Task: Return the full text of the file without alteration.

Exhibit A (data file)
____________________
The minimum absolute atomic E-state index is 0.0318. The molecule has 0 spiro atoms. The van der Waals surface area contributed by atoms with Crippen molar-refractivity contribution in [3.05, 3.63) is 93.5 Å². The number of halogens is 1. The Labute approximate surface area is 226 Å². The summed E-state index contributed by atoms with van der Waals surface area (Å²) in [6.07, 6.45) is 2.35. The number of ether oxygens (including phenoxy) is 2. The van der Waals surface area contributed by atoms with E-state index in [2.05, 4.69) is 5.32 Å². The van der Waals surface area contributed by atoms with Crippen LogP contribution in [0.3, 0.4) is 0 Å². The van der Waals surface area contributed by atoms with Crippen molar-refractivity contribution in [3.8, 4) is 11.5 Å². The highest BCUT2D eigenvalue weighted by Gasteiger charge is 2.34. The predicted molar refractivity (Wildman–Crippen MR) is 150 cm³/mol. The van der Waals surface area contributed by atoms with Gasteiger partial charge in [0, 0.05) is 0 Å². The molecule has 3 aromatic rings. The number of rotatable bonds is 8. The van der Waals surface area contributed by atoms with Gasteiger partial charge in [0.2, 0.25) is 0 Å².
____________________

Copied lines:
The minimum absolute atomic E-state index is 0.0318. The molecule has 0 spiro atoms. The van der Waals surface area contributed by atoms with Crippen molar-refractivity contribution in [3.05, 3.63) is 93.5 Å². The number of halogens is 1. The Labute approximate surface area is 226 Å². The summed E-state index contributed by atoms with van der Waals surface area (Å²) in [6.07, 6.45) is 2.35. The number of ether oxygens (including phenoxy) is 2. The van der Waals surface area contributed by atoms with E-state index in [2.05, 4.69) is 5.32 Å². The van der Waals surface area contributed by atoms with Crippen LogP contribution in [0.3, 0.4) is 0 Å². The van der Waals surface area contributed by atoms with Crippen molar-refractivity contribution in [3.8, 4) is 11.5 Å². The highest BCUT2D eigenvalue weighted by Gasteiger charge is 2.34. The predicted molar refractivity (Wildman–Crippen MR) is 150 cm³/mol. The van der Waals surface area contributed by atoms with Gasteiger partial charge in [0, 0.05) is 0 Å². The molecule has 3 aromatic rings. The number of rotatable bonds is 8. The van der Waals surface area contributed by atoms with Gasteiger partial charge in [0.2, 0.25) is 0 Å².